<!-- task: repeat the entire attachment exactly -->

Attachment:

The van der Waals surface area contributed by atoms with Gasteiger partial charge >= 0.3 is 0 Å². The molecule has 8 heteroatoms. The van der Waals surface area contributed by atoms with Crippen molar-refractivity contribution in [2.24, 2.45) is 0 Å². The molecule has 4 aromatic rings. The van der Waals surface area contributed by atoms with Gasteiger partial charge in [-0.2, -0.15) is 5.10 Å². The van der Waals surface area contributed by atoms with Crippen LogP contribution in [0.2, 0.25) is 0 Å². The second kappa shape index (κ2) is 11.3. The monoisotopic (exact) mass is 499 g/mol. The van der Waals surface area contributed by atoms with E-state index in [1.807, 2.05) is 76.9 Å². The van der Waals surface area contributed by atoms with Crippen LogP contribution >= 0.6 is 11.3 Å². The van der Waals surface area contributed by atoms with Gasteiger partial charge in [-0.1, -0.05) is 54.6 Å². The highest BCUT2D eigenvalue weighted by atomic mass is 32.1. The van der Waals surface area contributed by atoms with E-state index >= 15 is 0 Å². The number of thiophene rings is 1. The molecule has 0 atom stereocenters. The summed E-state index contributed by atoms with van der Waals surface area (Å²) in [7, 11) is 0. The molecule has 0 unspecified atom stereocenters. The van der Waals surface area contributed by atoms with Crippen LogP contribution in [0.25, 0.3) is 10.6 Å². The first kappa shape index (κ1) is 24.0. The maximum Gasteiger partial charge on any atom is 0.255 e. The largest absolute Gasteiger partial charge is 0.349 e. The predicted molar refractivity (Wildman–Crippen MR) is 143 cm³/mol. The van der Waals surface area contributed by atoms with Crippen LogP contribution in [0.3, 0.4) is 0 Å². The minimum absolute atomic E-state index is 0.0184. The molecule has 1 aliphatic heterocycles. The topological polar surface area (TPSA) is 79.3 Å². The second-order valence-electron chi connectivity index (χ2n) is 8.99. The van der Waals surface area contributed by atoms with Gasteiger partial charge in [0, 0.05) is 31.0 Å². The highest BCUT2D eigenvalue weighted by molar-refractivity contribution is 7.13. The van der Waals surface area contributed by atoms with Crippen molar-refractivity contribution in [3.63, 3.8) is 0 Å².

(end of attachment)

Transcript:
The van der Waals surface area contributed by atoms with Gasteiger partial charge >= 0.3 is 0 Å². The molecule has 8 heteroatoms. The van der Waals surface area contributed by atoms with Crippen molar-refractivity contribution in [2.24, 2.45) is 0 Å². The molecule has 4 aromatic rings. The van der Waals surface area contributed by atoms with Gasteiger partial charge in [-0.2, -0.15) is 5.10 Å². The van der Waals surface area contributed by atoms with Crippen LogP contribution in [0.2, 0.25) is 0 Å². The second kappa shape index (κ2) is 11.3. The monoisotopic (exact) mass is 499 g/mol. The van der Waals surface area contributed by atoms with E-state index in [1.807, 2.05) is 76.9 Å². The van der Waals surface area contributed by atoms with Crippen LogP contribution >= 0.6 is 11.3 Å². The van der Waals surface area contributed by atoms with Gasteiger partial charge in [-0.1, -0.05) is 54.6 Å². The highest BCUT2D eigenvalue weighted by atomic mass is 32.1. The van der Waals surface area contributed by atoms with E-state index >= 15 is 0 Å². The number of thiophene rings is 1. The molecule has 0 atom stereocenters. The summed E-state index contributed by atoms with van der Waals surface area (Å²) in [7, 11) is 0. The molecule has 0 unspecified atom stereocenters. The van der Waals surface area contributed by atoms with Crippen LogP contribution in [0.25, 0.3) is 10.6 Å². The first kappa shape index (κ1) is 24.0. The maximum Gasteiger partial charge on any atom is 0.255 e. The largest absolute Gasteiger partial charge is 0.349 e. The predicted molar refractivity (Wildman–Crippen MR) is 143 cm³/mol. The van der Waals surface area contributed by atoms with Crippen LogP contribution in [0.3, 0.4) is 0 Å². The minimum absolute atomic E-state index is 0.0184. The molecule has 1 aliphatic heterocycles. The topological polar surface area (TPSA) is 79.3 Å². The second-order valence-electron chi connectivity index (χ2n) is 8.99. The van der Waals surface area contributed by atoms with Gasteiger partial charge in [0, 0.05) is 31.0 Å². The highest BCUT2D eigenvalue weighted by molar-refractivity contribution is 7.13. The van der Waals surface area contributed by atoms with Crippen molar-refractivity contribution in [3.63, 3.8) is 0 Å².